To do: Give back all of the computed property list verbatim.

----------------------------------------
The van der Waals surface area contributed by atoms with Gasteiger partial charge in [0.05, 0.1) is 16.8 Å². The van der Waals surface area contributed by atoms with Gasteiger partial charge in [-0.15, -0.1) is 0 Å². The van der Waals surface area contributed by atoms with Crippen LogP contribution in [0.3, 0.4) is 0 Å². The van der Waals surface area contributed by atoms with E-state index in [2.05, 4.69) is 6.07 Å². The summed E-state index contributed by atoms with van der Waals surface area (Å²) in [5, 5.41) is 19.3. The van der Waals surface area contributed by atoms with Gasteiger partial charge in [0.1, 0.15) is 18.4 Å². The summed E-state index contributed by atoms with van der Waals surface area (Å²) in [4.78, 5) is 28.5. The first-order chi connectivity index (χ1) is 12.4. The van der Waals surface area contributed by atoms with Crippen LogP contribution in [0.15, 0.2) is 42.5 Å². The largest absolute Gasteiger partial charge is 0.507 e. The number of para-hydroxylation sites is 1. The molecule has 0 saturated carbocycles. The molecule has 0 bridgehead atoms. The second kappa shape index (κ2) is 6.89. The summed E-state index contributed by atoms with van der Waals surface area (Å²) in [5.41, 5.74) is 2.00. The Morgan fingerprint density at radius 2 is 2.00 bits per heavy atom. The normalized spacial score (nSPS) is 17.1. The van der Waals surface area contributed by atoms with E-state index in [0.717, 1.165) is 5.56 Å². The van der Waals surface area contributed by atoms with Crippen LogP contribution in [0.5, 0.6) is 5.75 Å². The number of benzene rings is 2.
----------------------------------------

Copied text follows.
The van der Waals surface area contributed by atoms with Gasteiger partial charge in [0.05, 0.1) is 16.8 Å². The van der Waals surface area contributed by atoms with Gasteiger partial charge in [-0.15, -0.1) is 0 Å². The van der Waals surface area contributed by atoms with Crippen LogP contribution in [0.3, 0.4) is 0 Å². The van der Waals surface area contributed by atoms with E-state index in [2.05, 4.69) is 6.07 Å². The summed E-state index contributed by atoms with van der Waals surface area (Å²) in [5, 5.41) is 19.3. The van der Waals surface area contributed by atoms with Gasteiger partial charge in [0.1, 0.15) is 18.4 Å². The summed E-state index contributed by atoms with van der Waals surface area (Å²) in [4.78, 5) is 28.5. The first-order chi connectivity index (χ1) is 12.4. The van der Waals surface area contributed by atoms with Crippen LogP contribution in [0.15, 0.2) is 42.5 Å². The largest absolute Gasteiger partial charge is 0.507 e. The number of para-hydroxylation sites is 1. The molecule has 0 saturated carbocycles. The molecule has 0 bridgehead atoms. The second kappa shape index (κ2) is 6.89. The summed E-state index contributed by atoms with van der Waals surface area (Å²) in [5.41, 5.74) is 2.00. The Morgan fingerprint density at radius 2 is 2.00 bits per heavy atom. The normalized spacial score (nSPS) is 17.1. The van der Waals surface area contributed by atoms with E-state index in [0.717, 1.165) is 5.56 Å². The van der Waals surface area contributed by atoms with Crippen LogP contribution in [0.5, 0.6) is 5.75 Å². The number of benzene rings is 2.